Crackonosh virus mined $2 million of Monero from 222,000 hacked computers
A previously undocumented Windows malware has infected over 222,000 systems worldwide since at least June 2018, yielding its developer no less than 9,000 Moneros ($2 million) in illegal profits.
Dubbed “Crackonosh,” the malware is distributed via illegal, cracked copies of popular software, only to disable antivirus programs installed in the machine and install a coin miner package called XMRig for stealthily exploiting the infected host’s resources to mine Monero.
As part of its anti-detection and anti-forensics tactics, the malware also installs its own version of “MSASCuiL.exe” (i.e., Windows Defender), which puts the icon of Windows Security with a green tick to the system tray and runs tests to determine if it’s running in a virtual machine.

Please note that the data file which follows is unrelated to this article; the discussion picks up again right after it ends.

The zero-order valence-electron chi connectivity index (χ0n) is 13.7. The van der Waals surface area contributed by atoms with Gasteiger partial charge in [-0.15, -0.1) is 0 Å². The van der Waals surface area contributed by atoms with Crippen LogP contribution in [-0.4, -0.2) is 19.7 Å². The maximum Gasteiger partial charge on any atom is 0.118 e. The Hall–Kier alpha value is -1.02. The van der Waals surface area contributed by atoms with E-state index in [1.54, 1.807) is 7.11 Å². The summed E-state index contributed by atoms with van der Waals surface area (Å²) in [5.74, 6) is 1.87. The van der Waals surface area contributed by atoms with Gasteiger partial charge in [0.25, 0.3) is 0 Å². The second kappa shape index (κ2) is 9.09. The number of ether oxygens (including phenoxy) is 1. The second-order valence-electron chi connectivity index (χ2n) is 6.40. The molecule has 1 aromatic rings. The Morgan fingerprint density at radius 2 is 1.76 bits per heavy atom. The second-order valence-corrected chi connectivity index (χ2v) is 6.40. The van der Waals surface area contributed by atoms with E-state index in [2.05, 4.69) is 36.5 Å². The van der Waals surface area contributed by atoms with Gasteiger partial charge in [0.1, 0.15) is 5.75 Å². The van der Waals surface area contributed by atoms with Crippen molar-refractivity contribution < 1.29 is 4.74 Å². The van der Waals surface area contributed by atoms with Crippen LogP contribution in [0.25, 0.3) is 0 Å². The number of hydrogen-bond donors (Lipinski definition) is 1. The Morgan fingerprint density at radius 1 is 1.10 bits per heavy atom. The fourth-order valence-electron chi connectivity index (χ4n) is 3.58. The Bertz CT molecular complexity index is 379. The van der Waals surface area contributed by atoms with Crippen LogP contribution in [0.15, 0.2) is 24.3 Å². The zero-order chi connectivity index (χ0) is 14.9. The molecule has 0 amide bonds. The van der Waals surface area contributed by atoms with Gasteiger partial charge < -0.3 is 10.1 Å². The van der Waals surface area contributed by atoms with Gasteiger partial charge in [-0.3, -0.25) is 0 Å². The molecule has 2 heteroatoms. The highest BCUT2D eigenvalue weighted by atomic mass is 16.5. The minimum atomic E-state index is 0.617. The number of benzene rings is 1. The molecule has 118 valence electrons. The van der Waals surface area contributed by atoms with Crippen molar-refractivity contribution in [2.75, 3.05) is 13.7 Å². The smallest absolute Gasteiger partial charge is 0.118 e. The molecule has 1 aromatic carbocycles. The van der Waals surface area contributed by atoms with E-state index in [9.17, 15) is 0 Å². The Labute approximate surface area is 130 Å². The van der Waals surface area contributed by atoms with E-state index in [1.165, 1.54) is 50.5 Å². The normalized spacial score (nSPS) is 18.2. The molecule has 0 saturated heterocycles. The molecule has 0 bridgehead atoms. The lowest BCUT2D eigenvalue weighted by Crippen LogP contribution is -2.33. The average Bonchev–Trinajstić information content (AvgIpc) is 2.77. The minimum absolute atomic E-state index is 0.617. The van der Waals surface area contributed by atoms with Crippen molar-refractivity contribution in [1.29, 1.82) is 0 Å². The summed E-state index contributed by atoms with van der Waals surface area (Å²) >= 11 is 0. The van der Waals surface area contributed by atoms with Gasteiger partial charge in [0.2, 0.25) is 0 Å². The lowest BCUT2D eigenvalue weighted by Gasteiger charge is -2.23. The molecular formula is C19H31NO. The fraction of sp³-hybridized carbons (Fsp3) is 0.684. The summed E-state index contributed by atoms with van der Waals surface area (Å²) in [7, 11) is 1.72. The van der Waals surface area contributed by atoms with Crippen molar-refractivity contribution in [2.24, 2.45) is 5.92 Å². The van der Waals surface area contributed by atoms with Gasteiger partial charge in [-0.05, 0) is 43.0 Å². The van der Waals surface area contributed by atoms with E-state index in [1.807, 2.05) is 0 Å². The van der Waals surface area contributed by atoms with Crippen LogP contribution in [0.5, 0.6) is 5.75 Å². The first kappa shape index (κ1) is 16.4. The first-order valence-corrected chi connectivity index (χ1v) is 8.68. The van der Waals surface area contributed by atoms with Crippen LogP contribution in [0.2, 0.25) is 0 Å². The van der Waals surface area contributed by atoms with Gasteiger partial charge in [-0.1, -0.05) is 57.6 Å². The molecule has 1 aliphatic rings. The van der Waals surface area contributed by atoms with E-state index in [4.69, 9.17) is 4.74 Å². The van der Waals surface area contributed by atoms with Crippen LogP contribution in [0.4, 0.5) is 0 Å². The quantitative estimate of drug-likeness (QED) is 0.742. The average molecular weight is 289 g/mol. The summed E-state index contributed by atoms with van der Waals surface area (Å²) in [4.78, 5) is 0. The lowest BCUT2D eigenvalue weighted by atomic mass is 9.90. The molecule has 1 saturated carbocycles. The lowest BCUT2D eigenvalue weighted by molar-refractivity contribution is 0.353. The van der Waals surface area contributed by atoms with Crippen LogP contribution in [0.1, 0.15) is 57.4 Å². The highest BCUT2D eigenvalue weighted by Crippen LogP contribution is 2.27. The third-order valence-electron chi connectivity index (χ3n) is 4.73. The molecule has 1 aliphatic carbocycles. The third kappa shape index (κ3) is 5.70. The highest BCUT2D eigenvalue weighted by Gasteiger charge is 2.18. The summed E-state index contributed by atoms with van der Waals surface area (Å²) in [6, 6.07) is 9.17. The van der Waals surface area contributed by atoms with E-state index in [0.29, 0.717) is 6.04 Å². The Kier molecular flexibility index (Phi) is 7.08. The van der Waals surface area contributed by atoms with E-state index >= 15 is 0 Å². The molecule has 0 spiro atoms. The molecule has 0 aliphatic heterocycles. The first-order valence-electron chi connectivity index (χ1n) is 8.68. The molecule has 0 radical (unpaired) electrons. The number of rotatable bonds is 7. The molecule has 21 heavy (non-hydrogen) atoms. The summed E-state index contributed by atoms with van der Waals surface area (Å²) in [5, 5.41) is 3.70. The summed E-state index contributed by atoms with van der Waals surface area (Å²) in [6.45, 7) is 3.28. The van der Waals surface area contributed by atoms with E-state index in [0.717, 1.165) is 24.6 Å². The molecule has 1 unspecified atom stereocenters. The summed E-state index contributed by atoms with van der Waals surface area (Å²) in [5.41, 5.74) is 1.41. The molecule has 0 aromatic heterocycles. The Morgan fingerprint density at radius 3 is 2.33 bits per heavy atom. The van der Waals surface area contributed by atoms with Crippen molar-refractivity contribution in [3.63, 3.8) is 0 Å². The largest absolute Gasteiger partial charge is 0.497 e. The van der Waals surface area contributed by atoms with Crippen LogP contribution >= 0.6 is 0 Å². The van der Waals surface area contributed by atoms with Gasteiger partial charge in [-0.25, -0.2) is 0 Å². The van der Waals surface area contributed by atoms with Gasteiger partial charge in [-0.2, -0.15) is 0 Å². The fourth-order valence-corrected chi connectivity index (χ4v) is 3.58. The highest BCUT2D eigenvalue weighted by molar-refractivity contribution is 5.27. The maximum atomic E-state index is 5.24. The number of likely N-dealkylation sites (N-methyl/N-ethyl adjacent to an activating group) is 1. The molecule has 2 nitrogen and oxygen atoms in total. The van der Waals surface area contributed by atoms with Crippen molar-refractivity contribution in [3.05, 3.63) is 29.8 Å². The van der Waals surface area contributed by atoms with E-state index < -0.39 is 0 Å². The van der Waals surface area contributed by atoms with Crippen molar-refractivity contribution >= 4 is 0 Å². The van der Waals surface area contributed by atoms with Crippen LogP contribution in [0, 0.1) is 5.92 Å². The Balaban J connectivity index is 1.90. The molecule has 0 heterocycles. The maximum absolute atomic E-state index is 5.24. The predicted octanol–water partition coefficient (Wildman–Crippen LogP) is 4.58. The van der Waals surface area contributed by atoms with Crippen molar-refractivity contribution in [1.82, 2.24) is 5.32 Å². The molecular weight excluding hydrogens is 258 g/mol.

Last December, security researcher Roberto Franceschetti disclosed that antivirus applications could be disabled by booting into safe mode and renaming their application directories before their corresponding services are launched in Windows.
Microsoft, however, said the issue doesn’t “meet the bar for security servicing,” noting that the attack is predicated on having administrative/root privileges, adding a “malicious administrator can do much worse things.”